No-one has done more to spread the word about Quebec composer André Mathieu (1929-1968) than pianist Alain Lefèvre. And here he is again with the original version—more or less—of Mathieu’s Concerto No. 3, also known as the Concerto de Québec. Mathieu was just fourteen years old when he composed the piece in 1943. At the time Mathieu was living in New York building his career as a concert pianist. The new concerto was to be a vehicle to show off both his performance and compositional talents. The score went through many transformations including as part of the sound track for the film La Forteresse (Whispering City) as arranged and orchestrated by Giuseppe Antonini. Thirty years later the concerto was once again revised and rearranged by Marc Bélanger for a recording by Philippe Entremont. In 2003 Alain Lefèvre made some revisions himself and recorded it with the Quebec Symphony (Analekta AN2 9814). Five years after that Georges Nicholson discovered the original autograph score of the concerto. Unfortunately, this original version was scored only for two pianos. But Lefèvre asked Jacques Marchand to score it for full orchestra, and this is the version that is featured on this new CD from Analekta.
Mathieu’s Concerto No. 3 is very much a showpiece for a virtuoso pianist. One can only imagine what the 14-year-old Mathieu would have done with his own music but in Lefèvre he has a worthy champion. The Québécois pianist tears out of the gate at the beginning of the first movement like a man possessed. It is an exciting opening and when the orchestra makes its first entry a little later the excitement builds even further to some glorious climaxes. This is music written in the late Romantic style with soaring melodies and impassioned tunes all over the place. The young Mathieu shows no indication that he had heard Stravinsky or Bartók, let alone Schoenberg. Nor was he touched by the American jazz music then sweeping the country and turning the heads of even the most serious composers. Structurally, Mathieu’s concerto doesn’t hang together very well. The first movement does not have much thematic development and in the last movement, the juxtaposition of a jaunty opening tune with a portentous Lisztian melody is not very convincing. The second movement has moments of great beauty but it overstays its welcome.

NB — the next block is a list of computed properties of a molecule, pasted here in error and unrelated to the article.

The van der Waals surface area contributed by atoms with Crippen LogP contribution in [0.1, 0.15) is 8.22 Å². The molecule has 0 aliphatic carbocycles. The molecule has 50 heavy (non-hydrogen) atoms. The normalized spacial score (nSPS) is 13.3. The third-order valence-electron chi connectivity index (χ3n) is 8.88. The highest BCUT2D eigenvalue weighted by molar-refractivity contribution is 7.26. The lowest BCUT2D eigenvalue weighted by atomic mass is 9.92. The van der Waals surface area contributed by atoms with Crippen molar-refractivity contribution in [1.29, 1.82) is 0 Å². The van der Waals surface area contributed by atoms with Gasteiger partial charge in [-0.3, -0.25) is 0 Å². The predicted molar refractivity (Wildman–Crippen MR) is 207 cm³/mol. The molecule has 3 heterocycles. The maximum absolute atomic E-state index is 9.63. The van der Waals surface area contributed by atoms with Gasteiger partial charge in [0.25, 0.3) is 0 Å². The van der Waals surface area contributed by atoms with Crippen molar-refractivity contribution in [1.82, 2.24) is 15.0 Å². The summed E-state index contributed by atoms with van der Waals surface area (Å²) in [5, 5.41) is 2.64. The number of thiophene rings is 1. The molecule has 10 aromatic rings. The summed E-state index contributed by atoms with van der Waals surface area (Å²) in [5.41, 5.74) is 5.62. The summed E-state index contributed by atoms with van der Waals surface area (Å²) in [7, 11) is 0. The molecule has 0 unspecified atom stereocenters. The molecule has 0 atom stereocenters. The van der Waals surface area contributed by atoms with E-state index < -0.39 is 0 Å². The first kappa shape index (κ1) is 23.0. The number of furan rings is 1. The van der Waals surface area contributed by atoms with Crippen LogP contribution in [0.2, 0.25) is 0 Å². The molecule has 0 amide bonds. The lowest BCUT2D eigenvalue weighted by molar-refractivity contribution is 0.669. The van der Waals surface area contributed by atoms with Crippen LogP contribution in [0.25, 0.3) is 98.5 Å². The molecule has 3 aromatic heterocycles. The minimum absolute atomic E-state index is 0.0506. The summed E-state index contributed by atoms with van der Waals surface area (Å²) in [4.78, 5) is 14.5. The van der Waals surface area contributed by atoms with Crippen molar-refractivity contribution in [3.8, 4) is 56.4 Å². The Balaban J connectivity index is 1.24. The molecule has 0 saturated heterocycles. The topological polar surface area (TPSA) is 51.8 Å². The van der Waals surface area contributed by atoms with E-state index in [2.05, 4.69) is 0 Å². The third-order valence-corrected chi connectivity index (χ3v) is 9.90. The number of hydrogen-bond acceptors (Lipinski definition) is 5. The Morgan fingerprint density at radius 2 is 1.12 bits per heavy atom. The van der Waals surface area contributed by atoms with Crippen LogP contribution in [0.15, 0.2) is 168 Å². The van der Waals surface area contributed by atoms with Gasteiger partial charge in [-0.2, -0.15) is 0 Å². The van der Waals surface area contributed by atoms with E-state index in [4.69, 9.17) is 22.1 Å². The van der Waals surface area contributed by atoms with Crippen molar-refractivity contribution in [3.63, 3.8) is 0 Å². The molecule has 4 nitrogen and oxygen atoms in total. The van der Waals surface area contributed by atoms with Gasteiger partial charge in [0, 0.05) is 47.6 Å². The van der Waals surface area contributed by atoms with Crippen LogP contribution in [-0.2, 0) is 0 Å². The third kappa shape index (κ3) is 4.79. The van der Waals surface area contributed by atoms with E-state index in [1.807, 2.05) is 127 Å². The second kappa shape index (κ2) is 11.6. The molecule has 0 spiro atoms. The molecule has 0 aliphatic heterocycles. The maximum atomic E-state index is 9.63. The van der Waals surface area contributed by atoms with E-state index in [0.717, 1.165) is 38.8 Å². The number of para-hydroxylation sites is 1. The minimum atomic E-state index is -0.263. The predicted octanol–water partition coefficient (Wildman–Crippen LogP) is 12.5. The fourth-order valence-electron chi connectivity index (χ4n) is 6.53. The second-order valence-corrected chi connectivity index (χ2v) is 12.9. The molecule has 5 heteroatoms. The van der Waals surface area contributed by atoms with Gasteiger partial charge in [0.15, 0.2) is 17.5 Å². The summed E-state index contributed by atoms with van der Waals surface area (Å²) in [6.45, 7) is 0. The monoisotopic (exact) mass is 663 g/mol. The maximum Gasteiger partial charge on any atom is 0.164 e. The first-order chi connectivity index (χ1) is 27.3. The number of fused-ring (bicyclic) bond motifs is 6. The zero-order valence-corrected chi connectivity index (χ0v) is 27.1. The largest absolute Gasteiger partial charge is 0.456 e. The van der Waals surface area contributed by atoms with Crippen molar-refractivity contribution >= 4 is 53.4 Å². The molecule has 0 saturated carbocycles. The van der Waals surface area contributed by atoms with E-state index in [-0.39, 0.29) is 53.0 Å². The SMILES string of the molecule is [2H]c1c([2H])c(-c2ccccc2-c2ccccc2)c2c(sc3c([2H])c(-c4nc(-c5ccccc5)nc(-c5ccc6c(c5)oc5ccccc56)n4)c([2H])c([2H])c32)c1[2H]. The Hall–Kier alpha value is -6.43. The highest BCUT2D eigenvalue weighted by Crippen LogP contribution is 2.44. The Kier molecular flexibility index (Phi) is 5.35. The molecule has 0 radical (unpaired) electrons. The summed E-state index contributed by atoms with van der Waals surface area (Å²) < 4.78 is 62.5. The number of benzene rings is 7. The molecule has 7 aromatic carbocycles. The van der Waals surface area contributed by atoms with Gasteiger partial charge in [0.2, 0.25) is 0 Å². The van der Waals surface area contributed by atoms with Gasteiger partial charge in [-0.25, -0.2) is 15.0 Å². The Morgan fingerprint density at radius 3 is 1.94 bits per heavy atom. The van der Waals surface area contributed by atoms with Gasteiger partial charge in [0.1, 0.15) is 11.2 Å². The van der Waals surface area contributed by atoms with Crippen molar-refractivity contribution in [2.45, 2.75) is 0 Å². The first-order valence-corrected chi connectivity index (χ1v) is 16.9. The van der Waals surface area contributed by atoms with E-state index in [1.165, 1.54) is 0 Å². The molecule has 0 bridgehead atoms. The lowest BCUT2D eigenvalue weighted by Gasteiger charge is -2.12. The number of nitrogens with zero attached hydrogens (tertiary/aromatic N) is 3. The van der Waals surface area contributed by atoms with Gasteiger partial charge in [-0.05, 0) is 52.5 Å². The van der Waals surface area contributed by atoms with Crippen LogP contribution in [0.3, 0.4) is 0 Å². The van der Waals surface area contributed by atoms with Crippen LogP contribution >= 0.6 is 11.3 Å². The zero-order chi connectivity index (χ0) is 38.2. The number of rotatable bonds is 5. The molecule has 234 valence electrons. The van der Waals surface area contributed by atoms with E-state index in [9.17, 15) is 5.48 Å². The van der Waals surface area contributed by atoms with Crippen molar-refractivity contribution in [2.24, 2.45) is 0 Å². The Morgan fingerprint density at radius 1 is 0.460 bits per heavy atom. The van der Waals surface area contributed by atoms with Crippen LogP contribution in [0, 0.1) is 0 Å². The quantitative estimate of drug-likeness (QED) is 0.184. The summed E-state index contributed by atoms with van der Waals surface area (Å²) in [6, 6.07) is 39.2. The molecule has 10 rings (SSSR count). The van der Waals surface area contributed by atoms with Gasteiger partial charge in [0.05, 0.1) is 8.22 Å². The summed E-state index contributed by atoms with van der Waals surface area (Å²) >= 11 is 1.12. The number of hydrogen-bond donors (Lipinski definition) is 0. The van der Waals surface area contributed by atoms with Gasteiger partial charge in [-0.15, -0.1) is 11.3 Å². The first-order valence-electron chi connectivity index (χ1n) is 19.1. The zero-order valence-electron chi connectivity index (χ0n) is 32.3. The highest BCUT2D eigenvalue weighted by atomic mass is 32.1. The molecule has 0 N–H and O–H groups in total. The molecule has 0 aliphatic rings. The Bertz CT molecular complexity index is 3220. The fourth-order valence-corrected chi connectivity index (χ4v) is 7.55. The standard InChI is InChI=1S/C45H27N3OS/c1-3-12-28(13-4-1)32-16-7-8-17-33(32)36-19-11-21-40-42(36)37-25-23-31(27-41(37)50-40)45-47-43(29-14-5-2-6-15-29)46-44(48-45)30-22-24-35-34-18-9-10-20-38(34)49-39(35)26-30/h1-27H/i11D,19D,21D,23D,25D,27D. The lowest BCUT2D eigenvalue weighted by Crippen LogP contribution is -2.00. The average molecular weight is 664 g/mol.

Nonetheless, Mathieu’s Piano Concerto No. 3 is an accessible crowd-pleaser of a piece and is an important piece of the puzzle as far as André Mathieu is concerned. He was one of the most gifted musicians ever produced in Canada and both his life and his music remain too little known. Let’s hope Alain Lefèvre continues his voyage of rediscovery in all matters Mathieu.
Some listeners might think it odd that the first recording of an obscure piece by an all-but-forgotten Quebec composer should be coupled on a CD with one of the most popular pieces ever written by an American composer. Yet the pairing is not only curious but interesting. For example, both Mathieu and Gershwin were child prodigy pianist-composers, both lived in the same era, and each man suffered the same fate of dying far before his time, at the age of 38 or 39: Gershwin died of a brain tumour at the height of his considerable fame, while Mathieu suffered through alcoholism and a broken marriage in his later years and never came close to fulfilling his youthful promise.
JoAnn Falletta has been doing excellent work with the Buffalo Philharmonic in the concert hall and on recordings. Their most recent recording together featured the music of Czech composer Vítězslav Novak (1870-1949) and excellent performances of In the Tatra Mountains Op. 26 and the little-known but impressive Lady Godiva Overture Op. 41 (Naxos 8.573683). Gershwin’s An American in Paris has not suffered from lack of performances or recordings but this newest version is lush and lively and probably as good as any available.
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